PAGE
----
September/October 2012
Table of Contents

Editor’s Note

Where Credit Is Due By Paul Glastris

Tilting at Windmills

The enthusiasm gap… Clinton’s catch-22… The Me-First Era… By Charles Peters

Ten Miles Square
Do Presidential Debates Really Matter?

Remember all the famous moments in past debates that changed the outcome of those elections? Well, they didn’t. By John Sides

The Clintonites' Beef With Obama

It's not his policies they complain about but his messaging. Is that fair? By Simon van Zuylen-Wood

Party Animals

Any chance Romney might govern as a moderate? For a clue, look at his senior staff. By Jonathan Bernstein

America's Best-Bang-for-the-Buck Colleges

In this year's rankings, we show which schools get their students over the finish line at a reasonable price. By Rachel Fishman and Robert Kelchen

The Siege of Academe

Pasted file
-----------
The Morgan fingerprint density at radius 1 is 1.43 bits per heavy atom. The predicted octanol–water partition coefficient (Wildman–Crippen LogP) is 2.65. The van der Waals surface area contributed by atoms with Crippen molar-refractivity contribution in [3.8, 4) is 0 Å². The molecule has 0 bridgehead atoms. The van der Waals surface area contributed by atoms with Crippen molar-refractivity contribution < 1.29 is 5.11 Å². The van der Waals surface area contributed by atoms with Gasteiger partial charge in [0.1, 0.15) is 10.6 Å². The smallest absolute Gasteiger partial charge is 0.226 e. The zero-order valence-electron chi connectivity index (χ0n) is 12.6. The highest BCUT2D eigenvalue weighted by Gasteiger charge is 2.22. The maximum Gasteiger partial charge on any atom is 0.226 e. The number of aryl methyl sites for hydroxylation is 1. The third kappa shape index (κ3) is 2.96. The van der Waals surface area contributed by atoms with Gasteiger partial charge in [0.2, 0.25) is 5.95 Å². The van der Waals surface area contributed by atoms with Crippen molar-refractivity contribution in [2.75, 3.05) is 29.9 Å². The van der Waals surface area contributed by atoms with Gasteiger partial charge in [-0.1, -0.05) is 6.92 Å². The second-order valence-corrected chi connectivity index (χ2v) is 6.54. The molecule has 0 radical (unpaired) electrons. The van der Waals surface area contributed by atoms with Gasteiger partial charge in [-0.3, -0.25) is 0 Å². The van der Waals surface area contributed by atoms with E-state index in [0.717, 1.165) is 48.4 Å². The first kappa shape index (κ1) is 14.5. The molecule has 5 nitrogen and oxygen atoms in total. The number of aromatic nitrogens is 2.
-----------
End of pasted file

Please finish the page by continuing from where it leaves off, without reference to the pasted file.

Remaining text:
For years, Silicon Valley has failed to breach the walls of higher education with disruptive technology. But the tide of battle is changing. A report from the front lines. By Kevin Carey

Getting Rid of the College Loan Repo Man

Our current system for collecting student loans makes no distinction between deadbeats who cheat and the much greater numbers of people who just don’t have the money to repay. As predatory debt collection agencies ruin the lives of more and more Americans, we are ignoring an easy and fair solution. By Stephen Burd

Got Student Debt

By Minjae Park and Danny Vinik

On Political Books
Why Aren't Conservatives Funny?

An academic’s doomed attempt to explain why there are no good right-wing comedians. By Joshua Green

First-Rate Temperaments

Liberals don’t want to admit it, and conservatives don’t want to pay for it, but building character—resilience, optimism, perseverance, focus—may be the best way to help poor students succeed. By Thomas Toch

A Malevolent Forrest Gump

Strom Thurmond's loathsomeness on race obscures his larger role; he was there at all the major choke points of modern conservative history. By Michael O'Donnell

Broken in Hoboken

How the poor used to live. By Jamie Malanowksi

Identity Politics Revisited

By most accounts, economic issues are the real core of politics, and social issues are a distraction. A historian begs to differ. By Mark Schmitt